The coronavirus pandemic has affected our world in many ways, and the uncertainty surrounding the virus has increased stress and anxiety in many people. Anna Petrova, assistant professor of piano, is doing her small part to help.
Petrova and her performance partners Molly Carr, viola, and Oded Hadar, cello, have been performing for COVID-19 patients in New York Presbyterian Hospital via FaceTime.
Bringing music to hospital patients is part of Project: Music Heals Us, a non-profit organization founded by Carr. The nonprofit presents classical music concerts in facilities which have a difficult time accessing the arts, such as hospices, hospitals, homeless shelters, prisons, food pantries and, through the Novel Voices Refugee Aid Project with Petrova, refugee camps.
The trio’s collaborative spirit has helped share music with those who need it most during these trying times.
“We’ve begun playing for the COVID-19 patients; the patients who are suffering the most because of not being able to be around other humans,” Petrova said. “It has been exciting and fulfilling to watch this program take flight over the past few weeks. We’re bringing together isolated patients with the Project: Music Heals Us roster of world-acclaimed classical musicians who have generously agreed to connect with patients and play for them either over the phone or on FaceTime.”
Now, Petrova is putting on a virtual concert for UofL audiences to bring music into their homes to help alleviate stress. The concert will be performed through a Facebook live video on the University of Louisville School of Music’s page at 3 p.m., Sunday, April 26.
Petrova and Carr, who have performed together as the Carr-Petrova Duo on the Carnegie Hall stage, have traded their grand concert halls for living rooms and live-stream concerts.
Petrova hopes the virtual concert will make people feel connected in a time when we are unable to be physically near each other.
“Our goal in bringing this concert to UofL audiences is to simply establish that connection again – the connection between the performer/musician and our friends,” Petrova said. “Since we cannot all gather in the concert hall, this virtual format is what we need … for now.”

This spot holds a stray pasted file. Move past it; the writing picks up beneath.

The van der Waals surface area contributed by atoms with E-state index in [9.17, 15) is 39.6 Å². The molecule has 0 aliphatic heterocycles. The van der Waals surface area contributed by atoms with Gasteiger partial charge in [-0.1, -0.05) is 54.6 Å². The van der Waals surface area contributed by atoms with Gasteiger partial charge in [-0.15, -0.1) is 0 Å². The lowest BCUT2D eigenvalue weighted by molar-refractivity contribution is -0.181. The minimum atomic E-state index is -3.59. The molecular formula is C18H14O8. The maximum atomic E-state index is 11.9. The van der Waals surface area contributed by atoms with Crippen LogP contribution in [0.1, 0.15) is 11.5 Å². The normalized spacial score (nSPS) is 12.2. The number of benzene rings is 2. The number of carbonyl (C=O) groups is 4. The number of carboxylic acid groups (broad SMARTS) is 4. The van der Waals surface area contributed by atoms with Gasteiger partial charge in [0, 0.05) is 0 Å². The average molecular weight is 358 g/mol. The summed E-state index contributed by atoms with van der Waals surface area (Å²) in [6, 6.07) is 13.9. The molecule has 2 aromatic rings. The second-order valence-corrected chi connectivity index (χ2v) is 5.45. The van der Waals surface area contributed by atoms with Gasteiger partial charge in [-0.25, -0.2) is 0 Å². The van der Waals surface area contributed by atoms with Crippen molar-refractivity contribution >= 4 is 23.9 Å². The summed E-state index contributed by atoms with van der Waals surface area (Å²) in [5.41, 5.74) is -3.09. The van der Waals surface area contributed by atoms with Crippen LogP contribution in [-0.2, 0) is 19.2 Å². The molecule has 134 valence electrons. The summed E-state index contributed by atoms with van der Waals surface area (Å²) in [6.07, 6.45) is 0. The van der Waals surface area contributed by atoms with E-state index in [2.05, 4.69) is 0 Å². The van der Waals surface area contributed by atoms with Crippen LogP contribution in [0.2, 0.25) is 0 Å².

The concert will include music by some of the trio’s favorite composers, including Schumann, Gershwin, Chopin and Brahms, among others. Petrova says the concert’s repertoire reflects their current moods of introspection and intimacy.
The trio of friends are quarantined together and have been spending their time playing chamber music, preparing livestream concerts online, teaching their students and hanging out around the house.
Petrova said she has been able to appreciate playing music just for herself during this time of isolation, but misses the connections she creates through her music.
“I’ve enjoyed moments of playing music just for the pleasure of it, without the high-pressure that comes with preparing concerts with a deadline,” she said. “At some point, however, the reason for playing and learning music is to be able to connect with others.”
Although Petrova has performed across the globe, she is thankful to be a part of UofL and wants to do what she can to give back to the UofL community.
“As a faculty member at UofL, I am very grateful for the support and care the university’s leadership has given its faculty and students,” said Petrova. “I know these are really hard times for every institution and I would like to do whatever I can as an individual to support our university and the School of Music.”